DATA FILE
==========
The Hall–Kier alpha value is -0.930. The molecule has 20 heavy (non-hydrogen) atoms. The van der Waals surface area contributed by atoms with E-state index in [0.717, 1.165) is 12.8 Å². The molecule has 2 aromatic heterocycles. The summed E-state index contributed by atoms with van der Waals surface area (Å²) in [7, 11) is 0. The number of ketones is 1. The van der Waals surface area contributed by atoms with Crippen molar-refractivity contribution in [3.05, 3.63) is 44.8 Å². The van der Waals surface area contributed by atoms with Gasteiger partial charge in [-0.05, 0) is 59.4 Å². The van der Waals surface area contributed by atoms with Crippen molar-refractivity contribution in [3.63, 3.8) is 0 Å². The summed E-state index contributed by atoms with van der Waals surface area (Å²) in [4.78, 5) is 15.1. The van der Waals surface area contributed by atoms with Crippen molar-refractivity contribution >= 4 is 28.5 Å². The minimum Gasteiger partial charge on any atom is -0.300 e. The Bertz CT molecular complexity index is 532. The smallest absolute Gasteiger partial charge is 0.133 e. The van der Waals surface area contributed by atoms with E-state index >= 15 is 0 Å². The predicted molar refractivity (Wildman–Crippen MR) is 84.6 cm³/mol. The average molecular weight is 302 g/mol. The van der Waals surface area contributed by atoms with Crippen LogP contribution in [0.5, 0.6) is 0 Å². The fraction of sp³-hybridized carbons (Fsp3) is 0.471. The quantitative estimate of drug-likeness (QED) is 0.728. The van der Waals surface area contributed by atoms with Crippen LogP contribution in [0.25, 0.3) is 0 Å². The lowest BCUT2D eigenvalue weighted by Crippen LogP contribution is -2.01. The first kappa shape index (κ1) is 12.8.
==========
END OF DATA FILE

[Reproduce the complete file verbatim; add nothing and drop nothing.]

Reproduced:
The Hall–Kier alpha value is -0.930. The molecule has 20 heavy (non-hydrogen) atoms. The van der Waals surface area contributed by atoms with E-state index in [0.717, 1.165) is 12.8 Å². The molecule has 2 aromatic heterocycles. The summed E-state index contributed by atoms with van der Waals surface area (Å²) in [7, 11) is 0. The number of ketones is 1. The van der Waals surface area contributed by atoms with Crippen molar-refractivity contribution in [3.05, 3.63) is 44.8 Å². The van der Waals surface area contributed by atoms with Gasteiger partial charge in [-0.05, 0) is 59.4 Å². The van der Waals surface area contributed by atoms with Crippen molar-refractivity contribution in [3.63, 3.8) is 0 Å². The summed E-state index contributed by atoms with van der Waals surface area (Å²) in [4.78, 5) is 15.1. The van der Waals surface area contributed by atoms with Crippen molar-refractivity contribution >= 4 is 28.5 Å². The minimum Gasteiger partial charge on any atom is -0.300 e. The Bertz CT molecular complexity index is 532. The smallest absolute Gasteiger partial charge is 0.133 e. The van der Waals surface area contributed by atoms with E-state index >= 15 is 0 Å². The predicted molar refractivity (Wildman–Crippen MR) is 84.6 cm³/mol. The average molecular weight is 302 g/mol. The van der Waals surface area contributed by atoms with Crippen LogP contribution in [0.5, 0.6) is 0 Å². The fraction of sp³-hybridized carbons (Fsp3) is 0.471. The quantitative estimate of drug-likeness (QED) is 0.728. The van der Waals surface area contributed by atoms with Crippen LogP contribution in [0.25, 0.3) is 0 Å². The lowest BCUT2D eigenvalue weighted by Crippen LogP contribution is -2.01. The first kappa shape index (κ1) is 12.8.